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Expansionary Fiscal Contractions: Re-evaluating the Danish Case

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  • U. Michael Bergman
  • Michael Hutchison

Abstract

The Expansionary Fiscal Contraction (EFC) hypothesis predicts that a major fiscal consolidation leads to an economic expansion under certain circumstances. We test this hypothesis, and the implied non-linear responses of the economy to large and small changes in fiscal policy, using data from the 1983 Danish fiscal reform. We use a structural VAR/event study methodology following Blanchard and Perotti (2002) that explicitly allows us to distinguish between normally marginal changes in fiscal policy and comprehensive fiscal reforms. We find that 'marginal changes' in fiscal policy (expenditure and tax changes) have the expected Keynesian effects on output and consumption. However, we find no evidence that the large fiscal consolidation in Denmark slowed the economy after controlling for a host of exogenous shocks and business cycle effects. Rather, we find some support for the hypothesis that the exogenous fiscal contraction in Denmark was a credible regime shift and, together with other reforms undertaken at the time, increased both private consumption and aggregate output.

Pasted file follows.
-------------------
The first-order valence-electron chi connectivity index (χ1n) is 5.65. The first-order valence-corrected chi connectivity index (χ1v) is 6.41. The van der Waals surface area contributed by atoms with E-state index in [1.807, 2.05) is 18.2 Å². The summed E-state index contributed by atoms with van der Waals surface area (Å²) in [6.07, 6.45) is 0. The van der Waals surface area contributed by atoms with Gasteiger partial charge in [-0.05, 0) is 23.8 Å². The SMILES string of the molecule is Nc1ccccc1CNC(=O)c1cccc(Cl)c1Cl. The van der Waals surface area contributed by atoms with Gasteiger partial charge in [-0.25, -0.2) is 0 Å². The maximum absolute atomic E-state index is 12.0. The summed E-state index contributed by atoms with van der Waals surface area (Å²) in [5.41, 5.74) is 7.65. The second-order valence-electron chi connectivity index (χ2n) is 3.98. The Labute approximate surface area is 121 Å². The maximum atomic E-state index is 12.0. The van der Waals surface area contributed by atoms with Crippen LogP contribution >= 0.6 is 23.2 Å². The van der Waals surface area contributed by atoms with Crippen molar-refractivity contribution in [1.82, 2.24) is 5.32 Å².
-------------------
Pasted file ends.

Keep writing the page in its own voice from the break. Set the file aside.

Suggested Citation

  • U. Michael Bergman & Michael Hutchison, 2010. "Expansionary Fiscal Contractions: Re-evaluating the Danish Case," International Economic Journal, Taylor & Francis Journals, vol. 24(1), pages 71-93.
  • Handle: RePEc:taf:intecj:v:24:y:2010:i:1:p:71-93 DOI: 10.1080/10168731003589857
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    References listed on IDEAS

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    Cited by:

    1. Mehmet BÖLÜKBAÞ, 2016. "The Effects of Economic Policies in Turkey: An Application for the Period After 2000," Journal of Social and Administrative Sciences, KSP Journals, vol. 3(4), pages 315-322, December.
    2. Argentino Pessoa, 2013. "Regional integration and the euro crisis: problems and solutions," ERSA conference papers ersa13p1153, European Regional Science Association.
    3. Geiger, Martin & Luhan, Wolfgang J. & Scharler, Johann, 2016. "When do fiscal consolidations lead to consumption booms? Lessons from a laboratory experiment," Journal of Economic Dynamics and Control, Elsevier, vol. 69(C), pages 1-20.
    4. Søren Ravn & Morten Spange, 2014. "The Effects of Fiscal Policy in a Small Open Economy with a Fixed Exchange Rate," Open Economies Review, Springer, vol. 25(3), pages 451-476, July.
    5. Legrand, Romain, 2014. "Euro introduction: Has there been a structural change? Study on 10 European Union countries," Economic Modelling, Elsevier, vol. 40(C), pages 136-151.

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